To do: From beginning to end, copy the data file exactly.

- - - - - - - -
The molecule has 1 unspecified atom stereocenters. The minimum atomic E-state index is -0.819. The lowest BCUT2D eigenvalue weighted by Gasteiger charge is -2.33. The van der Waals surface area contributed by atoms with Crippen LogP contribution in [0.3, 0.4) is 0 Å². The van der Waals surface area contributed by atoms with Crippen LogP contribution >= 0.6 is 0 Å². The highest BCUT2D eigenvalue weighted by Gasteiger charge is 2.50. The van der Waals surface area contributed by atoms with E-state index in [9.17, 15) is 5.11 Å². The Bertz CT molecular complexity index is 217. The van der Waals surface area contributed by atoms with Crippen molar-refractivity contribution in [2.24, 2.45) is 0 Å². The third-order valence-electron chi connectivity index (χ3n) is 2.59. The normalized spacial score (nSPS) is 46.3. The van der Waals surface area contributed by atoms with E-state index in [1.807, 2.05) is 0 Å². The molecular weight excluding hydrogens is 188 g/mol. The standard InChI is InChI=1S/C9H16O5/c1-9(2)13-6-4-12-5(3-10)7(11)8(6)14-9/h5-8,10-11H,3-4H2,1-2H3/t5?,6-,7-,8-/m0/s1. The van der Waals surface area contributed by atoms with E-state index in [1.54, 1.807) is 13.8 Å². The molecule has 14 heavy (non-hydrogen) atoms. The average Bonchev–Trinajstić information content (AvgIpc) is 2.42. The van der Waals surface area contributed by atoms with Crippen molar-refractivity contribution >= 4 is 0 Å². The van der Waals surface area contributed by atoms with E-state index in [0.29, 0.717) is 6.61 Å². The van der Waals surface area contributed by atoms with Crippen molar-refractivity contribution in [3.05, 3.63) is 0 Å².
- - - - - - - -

The molecule has 1 unspecified atom stereocenters. The minimum atomic E-state index is -0.819. The lowest BCUT2D eigenvalue weighted by Gasteiger charge is -2.33. The van der Waals surface area contributed by atoms with Crippen LogP contribution in [0.3, 0.4) is 0 Å². The van der Waals surface area contributed by atoms with Crippen LogP contribution >= 0.6 is 0 Å². The highest BCUT2D eigenvalue weighted by Gasteiger charge is 2.50. The van der Waals surface area contributed by atoms with E-state index in [9.17, 15) is 5.11 Å². The Bertz CT molecular complexity index is 217. The van der Waals surface area contributed by atoms with Crippen molar-refractivity contribution in [2.24, 2.45) is 0 Å². The third-order valence-electron chi connectivity index (χ3n) is 2.59. The normalized spacial score (nSPS) is 46.3. The van der Waals surface area contributed by atoms with E-state index in [1.807, 2.05) is 0 Å². The molecular weight excluding hydrogens is 188 g/mol. The standard InChI is InChI=1S/C9H16O5/c1-9(2)13-6-4-12-5(3-10)7(11)8(6)14-9/h5-8,10-11H,3-4H2,1-2H3/t5?,6-,7-,8-/m0/s1. The van der Waals surface area contributed by atoms with E-state index in [1.54, 1.807) is 13.8 Å². The molecule has 14 heavy (non-hydrogen) atoms. The average Bonchev–Trinajstić information content (AvgIpc) is 2.42. The van der Waals surface area contributed by atoms with Crippen molar-refractivity contribution >= 4 is 0 Å². The van der Waals surface area contributed by atoms with E-state index in [0.29, 0.717) is 6.61 Å². The van der Waals surface area contributed by atoms with Crippen molar-refractivity contribution in [3.05, 3.63) is 0 Å².